Non-Fiction in January


Well, 2014 is off to a good start. Apparently I read more non-fiction than I realized.  The five books I’ve read this year have all been stellar, too.

I loved Army Camels: Texas Ships of the Desert.  It’s such a small piece of random Texas history  that so few people know about.  What a neat book to have in a 4th or 7th grade social studies class.  It could be that spark that gets a kid interested in Texas history.

Texas Camels

To Dare Mighty Things: The Life of Theodore Roosevelt is a wonderful biography of Teddy Roosevelt.  I thought the author did a great job of hitting the highlights of such an accomplished public figure.  There are so many things Roosevelt is known for and this book, with it’s colorful, active pictures does a nice job of introducing Roosevelt’s many facets.  I could see using it as a springboard into students researching different aspects of his life.  It’s also a great model for students on how to pick those really key, most important topics that you want to write about.  Have you read The Camping Trip That Changed America by Barb Rosenstock?  It pairs nicely with To Dare Mighty Things.

Teddy Roosevelt

After spending a week with the Civil Rights Institute in Birmingham a few years ago, I naturally gravitate towards books like We’ve Got a Job: The 1963 Birmingham Children’s March and Birmingham, 1963.  I love how both of them focused on the role of children in Birmingham’s fight for equality.  Birmingham, 1963 is a bit harder to read; it’s about the four victims of the 16th Street Baptist Church bombing.  But you’ll absolutely want to include it in any study of the era.  And We’ve Got a Job is a detailed look at the events of 1963 through the eyes of four children who participated in different ways.  Both great resources that will heighten interest in this era.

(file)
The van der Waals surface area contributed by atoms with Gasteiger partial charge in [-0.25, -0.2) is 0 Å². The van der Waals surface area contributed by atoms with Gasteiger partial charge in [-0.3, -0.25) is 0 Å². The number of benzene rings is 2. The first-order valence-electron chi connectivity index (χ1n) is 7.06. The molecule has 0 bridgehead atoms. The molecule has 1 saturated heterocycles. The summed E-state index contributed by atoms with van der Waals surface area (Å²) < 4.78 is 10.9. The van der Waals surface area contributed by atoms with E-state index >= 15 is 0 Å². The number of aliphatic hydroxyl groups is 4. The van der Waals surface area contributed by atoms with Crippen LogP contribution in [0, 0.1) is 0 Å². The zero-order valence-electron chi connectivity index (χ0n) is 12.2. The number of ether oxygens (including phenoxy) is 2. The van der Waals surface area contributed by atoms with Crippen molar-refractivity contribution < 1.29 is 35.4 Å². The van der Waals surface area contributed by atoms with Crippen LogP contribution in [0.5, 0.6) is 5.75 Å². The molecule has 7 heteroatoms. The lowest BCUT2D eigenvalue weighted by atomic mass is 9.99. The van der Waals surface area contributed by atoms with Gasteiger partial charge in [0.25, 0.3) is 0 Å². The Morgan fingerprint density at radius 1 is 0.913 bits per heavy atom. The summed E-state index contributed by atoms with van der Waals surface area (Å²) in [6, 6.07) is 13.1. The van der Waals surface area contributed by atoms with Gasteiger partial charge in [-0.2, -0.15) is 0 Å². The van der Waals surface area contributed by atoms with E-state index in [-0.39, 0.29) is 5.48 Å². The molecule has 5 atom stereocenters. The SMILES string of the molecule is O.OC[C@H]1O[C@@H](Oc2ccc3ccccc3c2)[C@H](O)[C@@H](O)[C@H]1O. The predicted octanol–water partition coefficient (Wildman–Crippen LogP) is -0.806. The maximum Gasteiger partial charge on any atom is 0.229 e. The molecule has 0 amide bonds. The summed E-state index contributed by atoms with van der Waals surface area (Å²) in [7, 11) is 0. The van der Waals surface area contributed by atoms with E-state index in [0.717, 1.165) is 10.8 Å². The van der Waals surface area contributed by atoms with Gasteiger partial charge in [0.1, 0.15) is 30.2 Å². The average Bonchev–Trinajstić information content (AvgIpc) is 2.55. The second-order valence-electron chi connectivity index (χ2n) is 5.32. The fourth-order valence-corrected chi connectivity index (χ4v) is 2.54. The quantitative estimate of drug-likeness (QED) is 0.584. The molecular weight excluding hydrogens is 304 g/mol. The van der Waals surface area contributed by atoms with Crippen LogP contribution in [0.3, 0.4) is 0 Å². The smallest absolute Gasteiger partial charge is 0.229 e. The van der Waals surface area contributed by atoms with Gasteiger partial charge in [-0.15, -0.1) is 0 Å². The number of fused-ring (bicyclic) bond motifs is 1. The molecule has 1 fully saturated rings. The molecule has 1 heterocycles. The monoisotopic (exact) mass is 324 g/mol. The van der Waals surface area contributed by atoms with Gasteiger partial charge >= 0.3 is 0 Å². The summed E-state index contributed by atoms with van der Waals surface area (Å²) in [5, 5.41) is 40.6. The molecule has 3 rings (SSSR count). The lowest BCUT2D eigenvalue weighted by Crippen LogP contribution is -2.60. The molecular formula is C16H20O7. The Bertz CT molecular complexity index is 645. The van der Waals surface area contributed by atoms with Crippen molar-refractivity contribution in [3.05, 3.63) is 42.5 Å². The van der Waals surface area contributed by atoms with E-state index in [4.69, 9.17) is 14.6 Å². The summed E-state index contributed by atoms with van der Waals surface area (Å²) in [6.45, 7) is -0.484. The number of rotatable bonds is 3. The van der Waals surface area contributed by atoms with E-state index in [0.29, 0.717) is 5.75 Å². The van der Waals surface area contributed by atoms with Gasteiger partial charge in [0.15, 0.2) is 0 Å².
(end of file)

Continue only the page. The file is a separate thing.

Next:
Birmingham 1963     We've Got a Job

Locomotive had been on my to read list for so long and I’m so glad I finally got to it.  Gorgeous, detailed illustrations that give the reader a deep understanding of the Transcontinental Railroad. Another great resource to include in an American History class; much more enjoyable than reading the textbook I’m sure.  And congratulations to Brian Floca.  Just last week it was announced that Locomotive won the 2014 Caldecott.  Definitely well deserved!


Thanks to Alyson from Kid Lit Frenzy for the inspiration to read and share more nonfiction picture books in 2014! Follow the link to Alyson’s blog to read about more nonfiction titles.  My goal is to read 25 nonfiction picture books for 2014. Progress: 5/25 complete!


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